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Before you start with any woodcutting, you should first properly set up your table saw blade. Most often, people wonder how tight should a table saw blade be? To get the best results, certainly, you should know how tight it should be if you want safe and quality woodcutting.
- How Tight Should a Table Saw Blade Be?
- How To Tighten a Table Saw Blade
- Mechanism of the Arbor
- How To Determine the Appropriate Belt Tension on a Table Saw
- Related Questions
How Tight Should a Table Saw Blade Be?
You want your saw table saw blade tight enough so you won’t have any safety issues with the nut coming loose when the blade is too loose or risking changing the flatness of the table saw blade when it’s too tight. You have to find the right balance between being too tight and being too loose.
Tightening or loosening the blade nut should be fairly easy if you have the right tools. You can determine the tightness by looking at the nut of the arbor and having a feel for it. Turn the nut until it feels tight and then you turn it a fraction more for added security.
You also need to keep your fingers away from the saw blades as possible. That’s why you need some tools to tighten your table saw blade. You may use a block of wood to restrain the saw blade. Be careful, since this may slip and damage one of the teeth on the blade.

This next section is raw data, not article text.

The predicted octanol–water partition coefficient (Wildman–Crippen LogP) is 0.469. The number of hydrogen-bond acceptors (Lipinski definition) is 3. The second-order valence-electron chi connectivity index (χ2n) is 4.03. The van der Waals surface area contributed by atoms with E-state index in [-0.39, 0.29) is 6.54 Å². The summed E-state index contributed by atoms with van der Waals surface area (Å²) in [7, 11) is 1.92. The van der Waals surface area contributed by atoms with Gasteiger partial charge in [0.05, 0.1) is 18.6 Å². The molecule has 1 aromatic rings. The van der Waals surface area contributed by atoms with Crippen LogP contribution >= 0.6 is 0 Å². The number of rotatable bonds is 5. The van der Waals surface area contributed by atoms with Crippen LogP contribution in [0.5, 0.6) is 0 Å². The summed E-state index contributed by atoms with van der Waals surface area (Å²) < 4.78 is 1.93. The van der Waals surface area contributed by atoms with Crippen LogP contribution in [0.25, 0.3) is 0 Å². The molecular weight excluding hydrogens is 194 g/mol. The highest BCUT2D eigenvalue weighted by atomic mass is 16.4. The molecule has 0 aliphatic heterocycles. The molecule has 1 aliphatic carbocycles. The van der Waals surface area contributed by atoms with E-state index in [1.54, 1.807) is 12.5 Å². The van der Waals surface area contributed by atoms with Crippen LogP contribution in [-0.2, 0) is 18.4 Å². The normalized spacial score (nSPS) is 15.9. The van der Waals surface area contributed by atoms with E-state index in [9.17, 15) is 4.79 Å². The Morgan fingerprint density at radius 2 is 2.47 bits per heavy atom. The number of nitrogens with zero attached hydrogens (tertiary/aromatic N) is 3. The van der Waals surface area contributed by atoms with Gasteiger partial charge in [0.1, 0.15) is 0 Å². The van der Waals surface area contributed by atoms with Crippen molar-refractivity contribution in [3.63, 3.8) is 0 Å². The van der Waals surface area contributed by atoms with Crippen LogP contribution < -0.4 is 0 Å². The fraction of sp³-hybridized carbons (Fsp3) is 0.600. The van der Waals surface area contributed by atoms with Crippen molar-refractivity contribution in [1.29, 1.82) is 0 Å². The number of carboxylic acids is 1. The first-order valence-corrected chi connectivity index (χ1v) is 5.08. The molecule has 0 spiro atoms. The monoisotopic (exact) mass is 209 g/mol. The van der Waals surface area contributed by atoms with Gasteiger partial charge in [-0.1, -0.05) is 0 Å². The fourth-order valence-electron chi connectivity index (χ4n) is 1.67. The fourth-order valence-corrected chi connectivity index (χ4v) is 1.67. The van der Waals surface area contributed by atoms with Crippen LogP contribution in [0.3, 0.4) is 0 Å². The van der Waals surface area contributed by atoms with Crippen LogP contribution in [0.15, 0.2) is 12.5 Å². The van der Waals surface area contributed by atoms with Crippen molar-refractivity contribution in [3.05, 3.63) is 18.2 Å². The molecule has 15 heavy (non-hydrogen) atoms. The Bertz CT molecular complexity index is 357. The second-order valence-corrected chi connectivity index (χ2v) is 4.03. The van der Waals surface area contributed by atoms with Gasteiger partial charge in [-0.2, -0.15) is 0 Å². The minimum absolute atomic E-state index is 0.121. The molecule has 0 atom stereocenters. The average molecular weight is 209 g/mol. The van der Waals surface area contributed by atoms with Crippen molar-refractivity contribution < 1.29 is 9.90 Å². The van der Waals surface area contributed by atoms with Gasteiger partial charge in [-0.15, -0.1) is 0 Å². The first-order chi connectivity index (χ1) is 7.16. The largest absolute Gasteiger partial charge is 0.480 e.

What Happens If You Undertighten The Blade?
If your nut is too loose, the blade could wobble out free as the blade spins at a high RPM (revolutions per minute). The nut could actually come loose and the blade could begin to flap around.
While the nut should be really loose for this to happen, it’s still possible so you must exercise precaution while tightening your table saw blade.
What Happens If You Overtighten?
If you turn the nut too tight, you could end up warping the blade. If you warp the blade for even a thousandth of an inch, it could wobble the blade slightly affecting the quality of your cut.
Overtighten doesn’t compromise your safety that much, yet it affects the quality of the cuts you do. That’s why you have to get the nut loose enough so you don’t alter the flatness of the blade.